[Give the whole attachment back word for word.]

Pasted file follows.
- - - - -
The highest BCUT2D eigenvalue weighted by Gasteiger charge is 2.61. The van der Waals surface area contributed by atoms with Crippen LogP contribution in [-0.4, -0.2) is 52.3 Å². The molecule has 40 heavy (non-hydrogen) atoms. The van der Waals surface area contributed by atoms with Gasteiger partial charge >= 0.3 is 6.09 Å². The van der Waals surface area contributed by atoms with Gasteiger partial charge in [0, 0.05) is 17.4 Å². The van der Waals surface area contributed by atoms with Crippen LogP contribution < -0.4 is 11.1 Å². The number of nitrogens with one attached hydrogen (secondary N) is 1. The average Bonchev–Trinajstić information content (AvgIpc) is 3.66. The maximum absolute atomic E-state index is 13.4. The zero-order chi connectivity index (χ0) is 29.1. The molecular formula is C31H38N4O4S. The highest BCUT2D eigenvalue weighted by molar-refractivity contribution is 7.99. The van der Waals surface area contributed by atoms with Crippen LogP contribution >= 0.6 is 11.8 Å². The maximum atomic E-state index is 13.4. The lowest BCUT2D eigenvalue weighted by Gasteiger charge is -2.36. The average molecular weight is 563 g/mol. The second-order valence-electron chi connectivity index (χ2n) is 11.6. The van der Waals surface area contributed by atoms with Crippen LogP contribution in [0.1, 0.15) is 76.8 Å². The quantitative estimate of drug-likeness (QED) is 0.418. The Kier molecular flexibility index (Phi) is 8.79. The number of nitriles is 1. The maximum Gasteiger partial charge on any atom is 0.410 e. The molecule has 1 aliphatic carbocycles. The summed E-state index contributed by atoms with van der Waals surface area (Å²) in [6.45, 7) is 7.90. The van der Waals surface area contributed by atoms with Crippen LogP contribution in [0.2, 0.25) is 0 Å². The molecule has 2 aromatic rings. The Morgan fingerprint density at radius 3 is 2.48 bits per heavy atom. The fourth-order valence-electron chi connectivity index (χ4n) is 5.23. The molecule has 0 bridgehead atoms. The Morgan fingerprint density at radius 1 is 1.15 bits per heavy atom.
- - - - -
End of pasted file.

The highest BCUT2D eigenvalue weighted by Gasteiger charge is 2.61. The van der Waals surface area contributed by atoms with Crippen LogP contribution in [-0.4, -0.2) is 52.3 Å². The molecule has 40 heavy (non-hydrogen) atoms. The van der Waals surface area contributed by atoms with Gasteiger partial charge >= 0.3 is 6.09 Å². The van der Waals surface area contributed by atoms with Gasteiger partial charge in [0, 0.05) is 17.4 Å². The van der Waals surface area contributed by atoms with Crippen LogP contribution < -0.4 is 11.1 Å². The number of nitrogens with one attached hydrogen (secondary N) is 1. The average Bonchev–Trinajstić information content (AvgIpc) is 3.66. The maximum absolute atomic E-state index is 13.4. The zero-order chi connectivity index (χ0) is 29.1. The molecular formula is C31H38N4O4S. The highest BCUT2D eigenvalue weighted by molar-refractivity contribution is 7.99. The van der Waals surface area contributed by atoms with Crippen LogP contribution >= 0.6 is 11.8 Å². The maximum atomic E-state index is 13.4. The lowest BCUT2D eigenvalue weighted by Gasteiger charge is -2.36. The average molecular weight is 563 g/mol. The second-order valence-electron chi connectivity index (χ2n) is 11.6. The van der Waals surface area contributed by atoms with Crippen LogP contribution in [0.1, 0.15) is 76.8 Å². The quantitative estimate of drug-likeness (QED) is 0.418. The Kier molecular flexibility index (Phi) is 8.79. The number of nitriles is 1. The maximum Gasteiger partial charge on any atom is 0.410 e. The molecule has 1 aliphatic carbocycles. The summed E-state index contributed by atoms with van der Waals surface area (Å²) in [6.45, 7) is 7.90. The van der Waals surface area contributed by atoms with Crippen LogP contribution in [0.2, 0.25) is 0 Å². The molecule has 2 aromatic rings. The Morgan fingerprint density at radius 3 is 2.48 bits per heavy atom. The fourth-order valence-electron chi connectivity index (χ4n) is 5.23. The molecule has 0 bridgehead atoms. The Morgan fingerprint density at radius 1 is 1.15 bits per heavy atom.